HIPAA compliance is of utmost importance during any medical situation especially emergencies. The reason you create these documents is so the decision makers you choose are recognized in case of any emergency. This is even more important for any of your children over the age of 18 in order for you to have access to them in case of emergencies and guide their care.

Make sure your plan consists of the following basic components:

  1. A testamentary documents such as a trust or will.
  2. Durable financial power of attorney.
  3. Durable health care power of attorney.
  4. HIPAA Authorization.
  5. Living Will.
  6. Funeral instructions such as Colorado’s final disposition statement.
  7. Make sure ALL documents are HIPAA compliant.

Remember this is the basic list and your particular situation may require additional documents and planning. Be careful out there, be vigilant wash your hands and we will all get through this together.

The Gift of Estate Planning

HIPAA Compliance

Many articles have been published about the gift of estate planning. In fact, it is one of the most important gifts you can give to your family and loved ones. A well crafted estate plan represents part of your legacy and how you will be remembered. How you would like to be remembered when you are gone and does your estate plan reflect those wishes?

Why can estate planning be such important gift for your family? Consider these benefits your family receives from your well thought out plan:

1. Protection for your spouse from creditors and predators. Are you leaving a plan which exposes your spouse to risk or protects them?

2. Protection of children from the over indulgence of youth, protection from creditors and protection against predators. Does your plan for your children provide these protections?

3. Inclusion of grandchildren or other family members who are disabled. Such issues should be considered in every plan. Are they addressed i yours?

4. Asset and probate planning. Do your assets create problems and are these issues addressed in your estate plan?

5. HIPAA compliance. Protection of your health information is important in our electronic age. Is your entire plan and all documents HIPAA compliant? If not it needs to be.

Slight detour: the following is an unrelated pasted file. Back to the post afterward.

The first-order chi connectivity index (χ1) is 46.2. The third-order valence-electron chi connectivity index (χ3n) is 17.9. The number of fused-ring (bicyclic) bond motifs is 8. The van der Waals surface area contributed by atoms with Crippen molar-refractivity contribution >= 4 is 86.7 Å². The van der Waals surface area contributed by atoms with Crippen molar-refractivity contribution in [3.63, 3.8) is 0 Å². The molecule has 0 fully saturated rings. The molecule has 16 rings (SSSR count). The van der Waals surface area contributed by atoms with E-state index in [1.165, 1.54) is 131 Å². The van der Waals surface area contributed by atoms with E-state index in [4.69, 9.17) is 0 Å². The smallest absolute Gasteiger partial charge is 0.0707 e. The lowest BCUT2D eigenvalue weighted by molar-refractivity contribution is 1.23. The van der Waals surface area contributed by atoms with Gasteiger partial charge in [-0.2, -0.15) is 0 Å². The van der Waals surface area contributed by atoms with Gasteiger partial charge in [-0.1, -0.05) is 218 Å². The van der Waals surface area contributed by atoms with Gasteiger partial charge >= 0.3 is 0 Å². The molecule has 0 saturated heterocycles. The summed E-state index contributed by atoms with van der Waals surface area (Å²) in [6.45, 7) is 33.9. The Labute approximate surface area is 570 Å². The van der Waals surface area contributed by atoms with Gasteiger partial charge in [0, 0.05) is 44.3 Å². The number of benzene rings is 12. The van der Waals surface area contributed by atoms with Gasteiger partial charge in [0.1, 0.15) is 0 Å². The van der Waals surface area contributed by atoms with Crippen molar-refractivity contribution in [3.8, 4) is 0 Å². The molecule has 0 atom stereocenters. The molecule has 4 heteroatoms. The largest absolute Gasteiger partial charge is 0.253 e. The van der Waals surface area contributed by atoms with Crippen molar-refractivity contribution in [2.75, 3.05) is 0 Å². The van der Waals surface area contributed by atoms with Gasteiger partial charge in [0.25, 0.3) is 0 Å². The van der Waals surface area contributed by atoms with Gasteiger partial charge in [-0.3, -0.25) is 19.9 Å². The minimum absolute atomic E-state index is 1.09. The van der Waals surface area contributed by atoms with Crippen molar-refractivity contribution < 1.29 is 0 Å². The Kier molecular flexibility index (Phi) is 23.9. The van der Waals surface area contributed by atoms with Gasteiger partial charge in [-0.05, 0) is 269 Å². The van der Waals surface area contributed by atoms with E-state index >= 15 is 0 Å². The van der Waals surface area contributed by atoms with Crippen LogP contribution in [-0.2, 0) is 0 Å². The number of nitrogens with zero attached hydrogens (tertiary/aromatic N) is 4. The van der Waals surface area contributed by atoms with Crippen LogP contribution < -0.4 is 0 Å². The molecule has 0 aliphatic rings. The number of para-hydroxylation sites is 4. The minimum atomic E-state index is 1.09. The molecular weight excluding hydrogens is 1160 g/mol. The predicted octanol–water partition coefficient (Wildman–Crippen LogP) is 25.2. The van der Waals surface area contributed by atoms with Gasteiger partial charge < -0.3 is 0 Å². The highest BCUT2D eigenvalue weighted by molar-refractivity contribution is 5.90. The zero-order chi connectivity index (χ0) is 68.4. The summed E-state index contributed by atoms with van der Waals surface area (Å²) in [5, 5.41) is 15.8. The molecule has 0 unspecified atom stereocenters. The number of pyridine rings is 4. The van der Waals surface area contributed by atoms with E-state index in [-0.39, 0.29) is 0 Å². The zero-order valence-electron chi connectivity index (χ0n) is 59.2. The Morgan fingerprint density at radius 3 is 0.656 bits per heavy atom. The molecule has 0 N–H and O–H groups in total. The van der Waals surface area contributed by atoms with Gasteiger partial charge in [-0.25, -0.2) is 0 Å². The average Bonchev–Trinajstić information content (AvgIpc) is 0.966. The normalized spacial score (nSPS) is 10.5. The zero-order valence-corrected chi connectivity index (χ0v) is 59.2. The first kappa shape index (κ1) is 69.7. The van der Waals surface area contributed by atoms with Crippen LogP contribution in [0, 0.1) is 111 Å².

6. How recently have your reviewed your plan? Plans older than 5-7 years may create unexpected traps and negative results for your family. Has your plan been reviewed recently?

Does your current plan provide these benefits to your family? Now you know why estate planning is one of the best gifts for your family not only at the holiday season but also year round.

DIY Estate Planning is Hazardous to Your Family and Property

Decades before LegalZoom existed, DIY estate planning did. It’s no better today than ever due to mis-information on the internet and the desire of people to avoid lawyers. Here are several reasons (among many) to avoid harming yourself and family with a DIY plan.

DIY Planning is more expensive than working with an estate planning specialist.

When you factor in the separate charges that all DIY solutions charge per document, no DIY solution can price match a real estate plan. Remember that DIY planning is not real planning. You are substituting someone else’s document for your own. There is no design or drafting particular to your family. How can it make sense to pay more and get less? It doesn’t.

DIY plans are traps for the unwary consumer.

All DIY plans share this trait: they are not tailored for you. They are designed to apply to a wide swath of people none of who are you! This is true of all online planning documents. Remember none of these are prepared for you by a qualified estate planning specialist.

A current example is that almost every DIY plan is NOT HIPAA compliant. If the plan or any of your documents are not HIPAA compliant your plan will fail.

You are responsible for yourself and family. You will make the decision. Should you pay more to get less or even faulty documents that don’t work? Our recommendation is to properly protect yourself and family by working with a qualified estate planning specialist attorney or lawyer on your estate planning, will, trust and other documents.

We help families succeed. Call us today at 303-688-3535 to learn more.